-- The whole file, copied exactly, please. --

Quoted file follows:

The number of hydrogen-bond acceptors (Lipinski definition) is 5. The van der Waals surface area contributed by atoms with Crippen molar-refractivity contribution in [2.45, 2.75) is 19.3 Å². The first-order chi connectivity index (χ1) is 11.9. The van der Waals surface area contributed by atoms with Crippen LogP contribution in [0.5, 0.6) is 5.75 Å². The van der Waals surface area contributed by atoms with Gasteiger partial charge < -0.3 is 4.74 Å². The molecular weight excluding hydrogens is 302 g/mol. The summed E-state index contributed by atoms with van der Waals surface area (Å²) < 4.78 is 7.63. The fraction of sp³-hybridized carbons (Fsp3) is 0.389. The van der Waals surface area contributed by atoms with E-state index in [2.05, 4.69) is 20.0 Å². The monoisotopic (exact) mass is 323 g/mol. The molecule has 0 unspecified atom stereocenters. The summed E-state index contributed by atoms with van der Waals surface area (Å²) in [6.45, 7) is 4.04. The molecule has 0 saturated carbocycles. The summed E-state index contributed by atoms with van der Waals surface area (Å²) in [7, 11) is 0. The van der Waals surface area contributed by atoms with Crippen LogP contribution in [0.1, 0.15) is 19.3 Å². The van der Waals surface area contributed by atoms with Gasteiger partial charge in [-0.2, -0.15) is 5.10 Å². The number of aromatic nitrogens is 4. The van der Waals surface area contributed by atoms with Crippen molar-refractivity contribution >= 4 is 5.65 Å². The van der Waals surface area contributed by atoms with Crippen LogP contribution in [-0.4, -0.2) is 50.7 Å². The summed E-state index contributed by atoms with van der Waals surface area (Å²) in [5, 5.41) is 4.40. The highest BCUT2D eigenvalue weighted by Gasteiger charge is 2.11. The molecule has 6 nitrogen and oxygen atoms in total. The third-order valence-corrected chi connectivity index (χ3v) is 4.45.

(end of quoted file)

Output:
The number of hydrogen-bond acceptors (Lipinski definition) is 5. The van der Waals surface area contributed by atoms with Crippen molar-refractivity contribution in [2.45, 2.75) is 19.3 Å². The first-order chi connectivity index (χ1) is 11.9. The van der Waals surface area contributed by atoms with Crippen LogP contribution in [0.5, 0.6) is 5.75 Å². The van der Waals surface area contributed by atoms with Gasteiger partial charge < -0.3 is 4.74 Å². The molecular weight excluding hydrogens is 302 g/mol. The summed E-state index contributed by atoms with van der Waals surface area (Å²) < 4.78 is 7.63. The fraction of sp³-hybridized carbons (Fsp3) is 0.389. The van der Waals surface area contributed by atoms with E-state index in [2.05, 4.69) is 20.0 Å². The monoisotopic (exact) mass is 323 g/mol. The molecule has 0 unspecified atom stereocenters. The summed E-state index contributed by atoms with van der Waals surface area (Å²) in [6.45, 7) is 4.04. The molecule has 0 saturated carbocycles. The summed E-state index contributed by atoms with van der Waals surface area (Å²) in [7, 11) is 0. The van der Waals surface area contributed by atoms with Crippen LogP contribution in [0.1, 0.15) is 19.3 Å². The van der Waals surface area contributed by atoms with Gasteiger partial charge in [-0.2, -0.15) is 5.10 Å². The number of aromatic nitrogens is 4. The van der Waals surface area contributed by atoms with Crippen molar-refractivity contribution >= 4 is 5.65 Å². The van der Waals surface area contributed by atoms with Crippen LogP contribution in [-0.4, -0.2) is 50.7 Å². The summed E-state index contributed by atoms with van der Waals surface area (Å²) in [5, 5.41) is 4.40. The highest BCUT2D eigenvalue weighted by Gasteiger charge is 2.11. The molecule has 6 nitrogen and oxygen atoms in total. The third-order valence-corrected chi connectivity index (χ3v) is 4.45.